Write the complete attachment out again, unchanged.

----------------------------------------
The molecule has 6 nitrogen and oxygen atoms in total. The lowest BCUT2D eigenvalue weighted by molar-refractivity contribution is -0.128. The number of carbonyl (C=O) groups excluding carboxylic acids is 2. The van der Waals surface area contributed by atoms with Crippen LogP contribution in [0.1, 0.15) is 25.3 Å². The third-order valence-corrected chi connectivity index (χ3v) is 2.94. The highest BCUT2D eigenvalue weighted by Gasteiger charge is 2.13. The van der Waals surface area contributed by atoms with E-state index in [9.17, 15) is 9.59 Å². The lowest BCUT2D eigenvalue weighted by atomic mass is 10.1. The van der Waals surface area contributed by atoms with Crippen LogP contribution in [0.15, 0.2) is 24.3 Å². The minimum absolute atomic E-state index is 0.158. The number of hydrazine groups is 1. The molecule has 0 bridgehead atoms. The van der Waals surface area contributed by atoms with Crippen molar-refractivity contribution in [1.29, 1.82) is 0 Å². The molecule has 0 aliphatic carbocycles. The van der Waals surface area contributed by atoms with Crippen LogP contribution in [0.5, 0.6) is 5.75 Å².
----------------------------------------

The molecule has 6 nitrogen and oxygen atoms in total. The lowest BCUT2D eigenvalue weighted by molar-refractivity contribution is -0.128. The number of carbonyl (C=O) groups excluding carboxylic acids is 2. The van der Waals surface area contributed by atoms with Crippen LogP contribution in [0.1, 0.15) is 25.3 Å². The third-order valence-corrected chi connectivity index (χ3v) is 2.94. The highest BCUT2D eigenvalue weighted by Gasteiger charge is 2.13. The van der Waals surface area contributed by atoms with E-state index in [9.17, 15) is 9.59 Å². The lowest BCUT2D eigenvalue weighted by atomic mass is 10.1. The van der Waals surface area contributed by atoms with Crippen LogP contribution in [0.15, 0.2) is 24.3 Å². The minimum absolute atomic E-state index is 0.158. The number of hydrazine groups is 1. The molecule has 0 bridgehead atoms. The van der Waals surface area contributed by atoms with Crippen molar-refractivity contribution in [1.29, 1.82) is 0 Å². The molecule has 0 aliphatic carbocycles. The van der Waals surface area contributed by atoms with Crippen LogP contribution in [0.5, 0.6) is 5.75 Å².